Can yoga help us achieve fitness?
Is it enough of a workout?
Well, that depends.
There are many different styles of yoga – some faster-paced than others.
If you’re referring to physical fitness in terms of an effective workout then yes, yoga styles like ashtanga, vinyasa, hot yoga, and power yoga can not only help you work up a sweat but also gain muscle and core strength.
But let’s have a deeper look at the concept of fitness and set up some common ground here…
What exactly is fitness?
The Cambridge Dictionary defines ‘fitness’ as ‘the condition of being physically strong and healthy.’
But here’s the thing – true fitness isn’t just about the physical.
It’s also about:
- Being emotionally strong and healthy
- Being mentally strong and healthy
Now, if we’re looking strictly at physical fitness there are certain parameters that can indicate whether a person is physically fit or not:
- Cardiovascular fitness (the state of your heart, arteries and blood vessels)
- Heart rate variability (aka HRV, the higher this number the higher the fitness)
- Respiratory fitness (the state of your lungs and breathing capacity, oxygenation levels)
- Muscular fitness (strength and endurance)
- Mobility & flexibility (the state of your connective tissues, tendons, and ligaments)
- Body fat levels (aka body mass index or BMI)
- Gut health (the state of your microbiome/gut bugs, inflammation levels, ease of digestion)
Why yoga is unique in helping you reach your fitness goals
When you think about it, yoga is the most tried and tested form of exercise in history.
It’s an over 5,000-year-old practice that has withstood the test of time.
Even though it has evolved a lot throughout the centuries and different major periods, it says a lot that today yoga is more far-reaching than ever.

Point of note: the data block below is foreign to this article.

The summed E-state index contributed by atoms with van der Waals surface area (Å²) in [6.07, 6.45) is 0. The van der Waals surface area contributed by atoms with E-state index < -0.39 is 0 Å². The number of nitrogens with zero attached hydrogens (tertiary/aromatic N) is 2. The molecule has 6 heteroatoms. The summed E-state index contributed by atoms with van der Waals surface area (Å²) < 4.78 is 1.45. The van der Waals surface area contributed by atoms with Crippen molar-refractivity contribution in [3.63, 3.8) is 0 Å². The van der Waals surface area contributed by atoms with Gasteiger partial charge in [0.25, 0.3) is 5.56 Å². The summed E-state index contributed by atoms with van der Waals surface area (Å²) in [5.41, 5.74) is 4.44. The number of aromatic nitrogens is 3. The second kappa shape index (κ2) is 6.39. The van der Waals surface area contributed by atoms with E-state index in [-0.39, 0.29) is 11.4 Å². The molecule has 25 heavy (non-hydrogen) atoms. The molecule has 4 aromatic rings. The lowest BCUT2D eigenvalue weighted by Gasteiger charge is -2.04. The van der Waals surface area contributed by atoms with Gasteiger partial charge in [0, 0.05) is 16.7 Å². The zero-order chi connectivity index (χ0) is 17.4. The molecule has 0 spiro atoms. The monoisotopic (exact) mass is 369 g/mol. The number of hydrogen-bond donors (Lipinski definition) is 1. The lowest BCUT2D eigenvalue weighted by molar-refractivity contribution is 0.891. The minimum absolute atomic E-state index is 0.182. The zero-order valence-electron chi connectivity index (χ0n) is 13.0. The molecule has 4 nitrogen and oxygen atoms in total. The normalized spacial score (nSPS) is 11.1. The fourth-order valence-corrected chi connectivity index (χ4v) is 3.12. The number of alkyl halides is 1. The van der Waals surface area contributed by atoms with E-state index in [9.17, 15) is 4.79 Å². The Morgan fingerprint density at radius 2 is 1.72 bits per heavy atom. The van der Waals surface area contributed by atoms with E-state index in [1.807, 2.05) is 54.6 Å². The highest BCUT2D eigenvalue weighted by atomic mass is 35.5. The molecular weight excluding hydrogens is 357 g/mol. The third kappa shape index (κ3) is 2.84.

It’s estimated that about 2 billion people practice yoga worldwide according to the United Nations News. (1)
And this is for good reason – because yoga helps us reach each facet of fitness and then some:
- Physical fitness
- Mental fitness
- Emotional fitness
- Energetic fitness
- Spiritual fitness
The true Yogic Path is based on 8 distinct limbs that cater to helping you develop each of these five pillars of fitness:
- The Yamas (Self-regulating behaviors)
- Ahimsa (Non-violence, benevolence, & compassion)
- Satya (truthfulness)
- Asteya (even-exchange)
- Aparigraha (non-attachment)
- Brahmacharya (non-excess & self-control)
- The Niyamas (Personal Observances)
- Saucha (Cleanliness)
- Santosha (Contentment, gratitude, & appreciation)
- Tapas (self-discipline through pain and challenge)
- Svadhyaya (self-study and self-awareness)
- Ishvara Pranidhana (surrender to a higher power, dedication, & devotion)
- Asanas (Mindful body postures meant to prepare the mind for meditation)
- Pranayama (the regulation of your vital energy via controlled breathing)
- Pratyahara (turning the senses away from the external world and towards the internal world)
- Dharana (sustained and one-pointed focus and concentration)
- Dhyana (Deep meditation and contemplation)
- Samadhi (Union with the higher self, the transcendence of the lower mind, bliss, & deep inner knowing)
This might be the first time you hear about the 8-Limbed Yogic Path because most of the modern yoga world focuses mainly on the third limb – the physical postures.
But that’s just like looking at the tip of the iceberg and thinking that’s all there is to it.
For many of us, the physical aspect of yoga is the entryway through which we deepen our daily practice to include these other limbs.
So yes, the physical aspect of yoga can help you burn fat, tone up, and look and feel amazing.
And there’s also a lot more to the big picture that is true Yoga.